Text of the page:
• 2 cloves garlic, peeled
  • 1 tsp white pepper
  • 1 tsp sea salt
  • 1 can (soup can size) natural applesauce
  • 1/2 cup white balsamic vinegar
  • 3/4 cup olive oil

Toss the garlic into a food processor and run until almost a paste. Add the applesauce, salt and pepper and pulse to combine. With the motor running, add the vinegar, then add the olive oil in a thin stream through the top. Once all the oil is added, let the machine run for another full minute. Pour into a bottle and store in the fridge, using as needed.

This vinaigrette will have a thick consistency, but it’s great tossed into salad greens, and it will keep for a week under refrigeration.

No Fail Creole Style Bread Pudding with Whiskey Sauce

Today I was asked for the basic bread pudding recipe I make, so I figured it best if I simply shared the recipe with everyone. As I’ve said before, I make a lot of bread pudding in the cafe and I have several variations to keep the customers excited, but this recipe is for simple, straightforward New Orleans bread pudding with whiskey cream sauce. Feel free to experiment with ingredients. Sometimes I leave out the raisins and instead use dried cranberries and sliced almonds. Sometimes I use blueberries and some orange marmalade. I’ve been known to make banana pecan and at times, coffee-chocolate, but the basic recipe remains the same.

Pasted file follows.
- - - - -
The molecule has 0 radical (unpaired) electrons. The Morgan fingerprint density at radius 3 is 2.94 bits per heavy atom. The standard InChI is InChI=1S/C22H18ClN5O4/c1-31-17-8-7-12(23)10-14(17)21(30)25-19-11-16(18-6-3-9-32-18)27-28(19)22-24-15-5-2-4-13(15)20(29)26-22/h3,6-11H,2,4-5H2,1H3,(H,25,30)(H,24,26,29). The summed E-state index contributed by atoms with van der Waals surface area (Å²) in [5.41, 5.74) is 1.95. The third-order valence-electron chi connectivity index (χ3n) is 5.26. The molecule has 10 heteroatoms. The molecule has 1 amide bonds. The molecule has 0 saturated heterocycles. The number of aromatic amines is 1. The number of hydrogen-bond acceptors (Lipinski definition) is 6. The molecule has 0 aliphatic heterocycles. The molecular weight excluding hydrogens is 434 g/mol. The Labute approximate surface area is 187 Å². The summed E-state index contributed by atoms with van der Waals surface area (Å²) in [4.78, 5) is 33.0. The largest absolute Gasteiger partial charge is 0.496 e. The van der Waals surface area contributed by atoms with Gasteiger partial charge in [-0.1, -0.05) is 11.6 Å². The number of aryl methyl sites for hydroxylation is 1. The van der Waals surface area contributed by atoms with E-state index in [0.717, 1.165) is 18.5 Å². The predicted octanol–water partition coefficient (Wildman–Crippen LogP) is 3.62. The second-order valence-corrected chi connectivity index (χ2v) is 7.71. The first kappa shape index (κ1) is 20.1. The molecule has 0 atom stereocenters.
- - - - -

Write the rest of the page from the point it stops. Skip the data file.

• 1 loaf French bread or 12 large croissants, cubed
  • 1 quart half & half
  • 3 eggs, beaten
  • 2 cups brown sugar
  • 1 tbsp pure vanilla extract
  • 2 tsp ground cinnamon
  • 1 cup of raisins
  • 3 tbsp melted butter